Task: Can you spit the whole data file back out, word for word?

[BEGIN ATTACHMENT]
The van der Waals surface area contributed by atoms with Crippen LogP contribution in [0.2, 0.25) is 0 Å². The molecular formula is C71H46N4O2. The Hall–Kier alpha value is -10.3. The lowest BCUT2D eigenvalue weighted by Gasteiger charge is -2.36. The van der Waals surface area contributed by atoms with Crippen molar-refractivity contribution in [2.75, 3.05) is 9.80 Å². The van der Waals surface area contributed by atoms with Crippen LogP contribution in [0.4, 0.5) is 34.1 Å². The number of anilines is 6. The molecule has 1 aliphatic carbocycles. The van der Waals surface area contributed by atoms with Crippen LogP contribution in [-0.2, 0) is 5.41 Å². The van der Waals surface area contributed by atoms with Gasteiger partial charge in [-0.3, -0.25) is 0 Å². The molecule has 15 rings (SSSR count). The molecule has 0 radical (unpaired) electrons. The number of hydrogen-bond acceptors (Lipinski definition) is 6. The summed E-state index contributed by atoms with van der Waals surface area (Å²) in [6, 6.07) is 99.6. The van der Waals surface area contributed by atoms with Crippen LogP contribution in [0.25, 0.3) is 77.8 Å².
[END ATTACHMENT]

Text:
The van der Waals surface area contributed by atoms with Crippen LogP contribution in [0.2, 0.25) is 0 Å². The molecular formula is C71H46N4O2. The Hall–Kier alpha value is -10.3. The lowest BCUT2D eigenvalue weighted by Gasteiger charge is -2.36. The van der Waals surface area contributed by atoms with Crippen molar-refractivity contribution in [2.75, 3.05) is 9.80 Å². The van der Waals surface area contributed by atoms with Crippen LogP contribution in [0.4, 0.5) is 34.1 Å². The number of anilines is 6. The molecule has 1 aliphatic carbocycles. The van der Waals surface area contributed by atoms with Crippen LogP contribution in [-0.2, 0) is 5.41 Å². The van der Waals surface area contributed by atoms with Gasteiger partial charge in [-0.3, -0.25) is 0 Å². The molecule has 15 rings (SSSR count). The molecule has 0 radical (unpaired) electrons. The number of hydrogen-bond acceptors (Lipinski definition) is 6. The summed E-state index contributed by atoms with van der Waals surface area (Å²) in [6, 6.07) is 99.6. The van der Waals surface area contributed by atoms with Crippen LogP contribution in [0.25, 0.3) is 77.8 Å².